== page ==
In 2011, the 29-year-old student took a research trip with the 59-year-old professor, a scientist on the university faculty. She claimed the professor told sexually explicit jokes, took a picture of her backside and pressed her for a romantic relationship. However, she did not report the harassment when she returned from the trip.
On a second research trip with the professor and another faculty member, the student claims the man behaved himself when his colleague was around, but continued his harassment when they were alone.
Shortly after returning from that trip, she was assigned to work with the alleged harasser. That’s when she reported the incidents. University officials then moved her to a different office, but told her she would still have to work with the professor. She resigned from the program two weeks later and filed an EEOC harassment complaint.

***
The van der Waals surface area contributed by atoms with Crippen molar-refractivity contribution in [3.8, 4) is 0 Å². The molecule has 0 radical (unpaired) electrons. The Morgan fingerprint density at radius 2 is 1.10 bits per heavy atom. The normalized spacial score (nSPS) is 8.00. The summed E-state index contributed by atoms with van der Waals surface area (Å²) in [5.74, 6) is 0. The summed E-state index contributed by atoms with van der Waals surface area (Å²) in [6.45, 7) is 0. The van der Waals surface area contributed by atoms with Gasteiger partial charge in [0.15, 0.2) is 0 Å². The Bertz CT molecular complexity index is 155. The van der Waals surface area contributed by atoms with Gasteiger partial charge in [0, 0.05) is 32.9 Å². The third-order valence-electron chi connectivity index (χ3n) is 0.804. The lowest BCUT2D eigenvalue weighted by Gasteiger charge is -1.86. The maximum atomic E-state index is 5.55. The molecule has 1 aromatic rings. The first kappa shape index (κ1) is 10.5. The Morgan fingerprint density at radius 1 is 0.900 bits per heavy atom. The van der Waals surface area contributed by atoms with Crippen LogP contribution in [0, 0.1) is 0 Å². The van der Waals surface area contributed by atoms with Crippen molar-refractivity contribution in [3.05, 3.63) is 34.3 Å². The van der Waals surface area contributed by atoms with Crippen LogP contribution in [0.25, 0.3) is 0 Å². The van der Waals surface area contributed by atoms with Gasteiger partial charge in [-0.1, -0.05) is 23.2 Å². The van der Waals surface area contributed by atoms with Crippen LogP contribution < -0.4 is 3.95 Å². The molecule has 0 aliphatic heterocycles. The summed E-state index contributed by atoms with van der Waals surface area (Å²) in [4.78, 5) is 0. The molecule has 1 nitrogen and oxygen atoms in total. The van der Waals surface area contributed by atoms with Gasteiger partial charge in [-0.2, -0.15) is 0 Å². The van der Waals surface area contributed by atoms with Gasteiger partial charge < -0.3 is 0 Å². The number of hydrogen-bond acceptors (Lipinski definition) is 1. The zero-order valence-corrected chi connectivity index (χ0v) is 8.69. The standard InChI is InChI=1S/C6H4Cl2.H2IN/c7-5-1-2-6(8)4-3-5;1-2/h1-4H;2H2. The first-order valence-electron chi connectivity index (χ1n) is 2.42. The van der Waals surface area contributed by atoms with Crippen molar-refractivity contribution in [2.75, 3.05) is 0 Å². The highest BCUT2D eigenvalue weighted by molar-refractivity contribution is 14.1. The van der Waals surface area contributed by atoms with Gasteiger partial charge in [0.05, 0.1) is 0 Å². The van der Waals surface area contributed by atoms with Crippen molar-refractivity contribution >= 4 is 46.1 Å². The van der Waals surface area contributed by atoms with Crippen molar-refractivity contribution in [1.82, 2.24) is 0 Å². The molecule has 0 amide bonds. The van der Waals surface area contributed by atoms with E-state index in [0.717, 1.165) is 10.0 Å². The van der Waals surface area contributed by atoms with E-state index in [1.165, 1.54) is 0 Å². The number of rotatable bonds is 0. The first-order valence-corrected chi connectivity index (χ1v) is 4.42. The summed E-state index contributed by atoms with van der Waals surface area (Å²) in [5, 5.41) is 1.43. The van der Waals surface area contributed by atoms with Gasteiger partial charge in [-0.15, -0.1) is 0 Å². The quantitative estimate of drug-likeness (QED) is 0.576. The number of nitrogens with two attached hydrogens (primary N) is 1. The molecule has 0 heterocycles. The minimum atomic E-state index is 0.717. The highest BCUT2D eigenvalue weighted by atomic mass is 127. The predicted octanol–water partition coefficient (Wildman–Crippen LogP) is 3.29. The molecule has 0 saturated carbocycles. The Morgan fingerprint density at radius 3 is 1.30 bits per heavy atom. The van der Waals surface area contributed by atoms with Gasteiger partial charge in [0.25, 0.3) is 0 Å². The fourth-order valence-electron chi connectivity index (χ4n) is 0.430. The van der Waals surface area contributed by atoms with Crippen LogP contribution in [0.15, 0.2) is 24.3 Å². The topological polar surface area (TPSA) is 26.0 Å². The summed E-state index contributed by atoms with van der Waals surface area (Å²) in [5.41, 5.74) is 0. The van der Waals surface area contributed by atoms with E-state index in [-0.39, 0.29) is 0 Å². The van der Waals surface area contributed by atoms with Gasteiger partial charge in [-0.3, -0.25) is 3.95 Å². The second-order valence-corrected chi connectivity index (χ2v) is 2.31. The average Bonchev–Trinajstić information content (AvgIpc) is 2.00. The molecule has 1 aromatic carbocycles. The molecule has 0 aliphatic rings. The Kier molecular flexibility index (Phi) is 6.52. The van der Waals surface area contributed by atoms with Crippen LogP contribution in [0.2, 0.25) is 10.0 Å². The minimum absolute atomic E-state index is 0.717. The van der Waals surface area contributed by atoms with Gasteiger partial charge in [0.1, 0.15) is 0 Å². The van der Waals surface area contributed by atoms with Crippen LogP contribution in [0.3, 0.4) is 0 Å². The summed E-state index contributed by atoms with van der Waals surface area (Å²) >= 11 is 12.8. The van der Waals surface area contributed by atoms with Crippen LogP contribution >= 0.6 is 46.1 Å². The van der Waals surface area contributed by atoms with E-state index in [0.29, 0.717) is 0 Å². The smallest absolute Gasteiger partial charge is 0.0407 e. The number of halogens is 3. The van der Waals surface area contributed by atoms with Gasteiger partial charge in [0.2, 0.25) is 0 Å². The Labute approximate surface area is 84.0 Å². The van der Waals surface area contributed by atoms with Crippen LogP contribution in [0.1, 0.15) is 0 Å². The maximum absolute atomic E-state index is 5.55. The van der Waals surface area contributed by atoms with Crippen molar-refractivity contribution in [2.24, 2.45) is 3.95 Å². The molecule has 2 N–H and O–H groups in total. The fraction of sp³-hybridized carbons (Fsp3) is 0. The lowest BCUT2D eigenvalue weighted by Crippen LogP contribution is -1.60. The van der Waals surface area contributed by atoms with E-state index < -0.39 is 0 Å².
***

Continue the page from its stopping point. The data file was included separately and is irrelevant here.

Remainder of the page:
Efforts to resolve the dispute through the EEOC’s conciliation process failed, and she filed suit in federal court seeking damages for lost career opportunities.
The judge in the case, however, instructed the jury to only compensate her for emotional pain and suffering not related to her quitting school. That led the jury to award her just $1.
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